“I’m sorry, sir, but you’re pretty early. The fundraiser doesn’t start for another hour,” The halfling woman said apologetically. 

“No, the invitation said 5:36,” I said, starting to doubt myself.

“That doesn’t make any sense, sir; the invitations said 6:35,” she explained.

Of course, I was wrong. I can never get anything right. 

“Thanks,” I said, dejected. I walked to the curb and sat down.

I hated it when this happened. I can never do anything by myself. I always get it wrong. Auntie Lisel even told me that I was probably wrong, but I didn’t want to listen to her. I felt like such an idiot.

“Excuse me, Mr. Flashy Elf Man,” I heard another feminine voice call behind me. “We need to put the red carpet down, and your kind of exactly in our way.”

Of course, I was. It was just like me to inconvenience someone else.

“Sorry, I’m sorry,” I stammered and stood up.

I was stunned by the human figure before me when I turned around. She was about a head shorter than me and had deep, chocolate-colored skin. Her thick hair was tied into a bouquet of curls on the top of her head. She wore a textured blue dress that seemed to mimic dragon scales across her full-figured body. She wore long, white gloves with the same draconic design. A very on-brand choice, I respected it. She was also looking at me appraisingly.

“Hi, I’m Star Satar,” I said, offering my hand.

“You’re Star Satar?” she asked.

“Right, you must be a fan,” I was a little disappointed. “I can sign something if you want.”

“No, I’m just surprised with what you’re wearing. The way my father described you, I thought you’d look a little wilder,” she said.

“I felt like this look was the appropriate amount of wild for an event like this,” I countered. “Who is your father again?”

“Right, sorry,” she said, a little flustered. It was pretty cute. “I’m Celeste Magister. Anthony is my father. He conned me into organizing this event for the charitable wing of Magister Industries.”

“Celeste? I didn’t realize Anthony had a daughter. Especially not one so beautiful,” I said, taking a chance. It didn’t come out as confidently as I’d hoped. She gave a hearty laugh.

“You’re funny, Star. I’ve never met someone that didn’t know about me. It is a little refreshing,” she said.

“Honestly, likewise. You really didn’t know I was a Chosen One?” I asked.

“It may have come up. I’ve mostly heard about you in my father’s stories,” Celeste said.

“Sorry that you had to see me like this. I was busy beating myself up,” I explained.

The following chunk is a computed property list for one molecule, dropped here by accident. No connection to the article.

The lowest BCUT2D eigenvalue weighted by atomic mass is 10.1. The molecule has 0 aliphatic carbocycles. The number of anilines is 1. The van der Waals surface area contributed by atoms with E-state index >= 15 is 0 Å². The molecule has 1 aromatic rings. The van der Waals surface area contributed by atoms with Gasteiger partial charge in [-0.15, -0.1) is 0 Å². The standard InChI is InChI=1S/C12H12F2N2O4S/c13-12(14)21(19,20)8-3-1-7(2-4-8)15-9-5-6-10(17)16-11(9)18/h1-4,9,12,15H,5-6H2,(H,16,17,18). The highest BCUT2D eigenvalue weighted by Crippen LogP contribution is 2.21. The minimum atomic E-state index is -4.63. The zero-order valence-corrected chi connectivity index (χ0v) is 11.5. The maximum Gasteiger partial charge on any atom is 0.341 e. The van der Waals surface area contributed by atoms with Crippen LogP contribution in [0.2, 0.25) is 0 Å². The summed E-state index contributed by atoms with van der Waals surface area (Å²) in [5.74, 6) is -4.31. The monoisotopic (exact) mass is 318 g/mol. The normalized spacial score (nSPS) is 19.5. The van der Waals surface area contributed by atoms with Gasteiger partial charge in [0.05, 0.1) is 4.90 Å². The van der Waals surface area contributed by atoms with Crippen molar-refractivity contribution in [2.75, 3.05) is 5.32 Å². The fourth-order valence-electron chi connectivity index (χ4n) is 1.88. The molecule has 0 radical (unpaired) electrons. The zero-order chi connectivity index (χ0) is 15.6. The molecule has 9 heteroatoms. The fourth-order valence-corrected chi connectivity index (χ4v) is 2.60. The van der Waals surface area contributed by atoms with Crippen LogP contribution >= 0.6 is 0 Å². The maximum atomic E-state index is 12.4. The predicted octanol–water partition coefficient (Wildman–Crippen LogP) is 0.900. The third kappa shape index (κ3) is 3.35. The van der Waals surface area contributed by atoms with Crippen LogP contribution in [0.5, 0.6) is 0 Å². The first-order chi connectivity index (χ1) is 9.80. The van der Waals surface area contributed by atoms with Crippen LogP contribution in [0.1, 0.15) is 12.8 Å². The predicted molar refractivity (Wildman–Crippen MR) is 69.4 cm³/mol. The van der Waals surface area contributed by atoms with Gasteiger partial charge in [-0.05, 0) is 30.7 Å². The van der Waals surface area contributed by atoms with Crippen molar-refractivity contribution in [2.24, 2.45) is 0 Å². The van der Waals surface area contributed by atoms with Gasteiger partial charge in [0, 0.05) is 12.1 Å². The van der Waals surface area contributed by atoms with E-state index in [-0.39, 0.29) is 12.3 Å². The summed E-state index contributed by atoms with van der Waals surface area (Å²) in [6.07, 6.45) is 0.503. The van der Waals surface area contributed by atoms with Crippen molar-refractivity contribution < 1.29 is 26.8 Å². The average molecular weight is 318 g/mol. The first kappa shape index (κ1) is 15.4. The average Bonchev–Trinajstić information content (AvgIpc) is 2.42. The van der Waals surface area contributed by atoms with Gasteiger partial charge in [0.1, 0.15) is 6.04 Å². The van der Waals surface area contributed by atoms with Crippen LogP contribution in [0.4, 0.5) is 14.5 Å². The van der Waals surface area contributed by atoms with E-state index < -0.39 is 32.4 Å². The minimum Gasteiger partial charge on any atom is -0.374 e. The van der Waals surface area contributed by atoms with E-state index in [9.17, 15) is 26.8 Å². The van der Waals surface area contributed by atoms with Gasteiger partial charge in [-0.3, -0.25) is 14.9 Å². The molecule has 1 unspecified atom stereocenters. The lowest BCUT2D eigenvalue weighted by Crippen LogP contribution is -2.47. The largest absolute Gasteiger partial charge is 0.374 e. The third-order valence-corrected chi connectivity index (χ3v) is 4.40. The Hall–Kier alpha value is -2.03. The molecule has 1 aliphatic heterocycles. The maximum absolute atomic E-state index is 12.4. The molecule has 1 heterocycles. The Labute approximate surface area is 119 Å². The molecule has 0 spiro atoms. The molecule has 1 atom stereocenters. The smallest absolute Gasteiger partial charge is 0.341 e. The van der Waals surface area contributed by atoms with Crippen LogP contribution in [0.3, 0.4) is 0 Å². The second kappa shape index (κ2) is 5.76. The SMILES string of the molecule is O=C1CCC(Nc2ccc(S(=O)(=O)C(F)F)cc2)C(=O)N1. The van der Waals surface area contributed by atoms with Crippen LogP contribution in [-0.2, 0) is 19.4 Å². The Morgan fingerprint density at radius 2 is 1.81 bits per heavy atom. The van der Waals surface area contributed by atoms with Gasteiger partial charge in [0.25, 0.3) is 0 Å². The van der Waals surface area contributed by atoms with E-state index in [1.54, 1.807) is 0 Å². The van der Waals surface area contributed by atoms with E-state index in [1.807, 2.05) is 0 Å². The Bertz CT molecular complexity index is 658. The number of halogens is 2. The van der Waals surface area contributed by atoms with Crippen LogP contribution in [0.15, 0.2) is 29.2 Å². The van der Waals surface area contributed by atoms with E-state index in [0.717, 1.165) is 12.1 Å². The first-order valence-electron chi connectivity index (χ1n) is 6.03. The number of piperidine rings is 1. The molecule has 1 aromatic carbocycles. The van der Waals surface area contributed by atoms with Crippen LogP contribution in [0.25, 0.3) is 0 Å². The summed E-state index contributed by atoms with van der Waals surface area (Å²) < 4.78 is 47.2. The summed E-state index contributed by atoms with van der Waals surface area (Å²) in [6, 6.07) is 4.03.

“Oh, I’m only too familiar,” Celeste replied. She looked up at the sun and muttered something to the halfling woman. “Would you want to check the quality of the food at the buffet with me?”

“Can I? I’m not signed up to volunteer,” I explained.

“I’m in charge of organizing this whole thing. I think it’ll be o.k.,” Celeste stage-whispered to me.

“Then how could I refuse?” I said.

Celeste walked me through the event and led me through some side hallways clearly meant for the staff. For someone who spends a lot of his time digging through dungeons and killing monsters, I was impressed that Celeste made me feel like I was breaking the rules. It was pretty thrilling.

She led me to the end of a long hallway, and we entered a vast, stunning ballroom. There were magic crystals on the floor, projecting lights on the ceiling. There were cracks of light running across it. It looked like we were inside of an egg. The walls had been covered with illusion magic that made it look like the walls of a cave. Everything had been made to honor the kobolds that this event was meant to support.

“This looks incredible!” I said, almost instinctively.

“I know,” Celeste smiled back at me. I had never met any as outwardly confident as me.

We reached the buffet, and it was filled with all different kinds of Anglachelean cuisines.

“I’m surprised you didn’t want the food to match the room. Why not have Daragonian food?” I asked.

“Honestly, it is impressive that you noticed. There are very few people in Anglachel that even know what Daragonian food is,” Celeste said.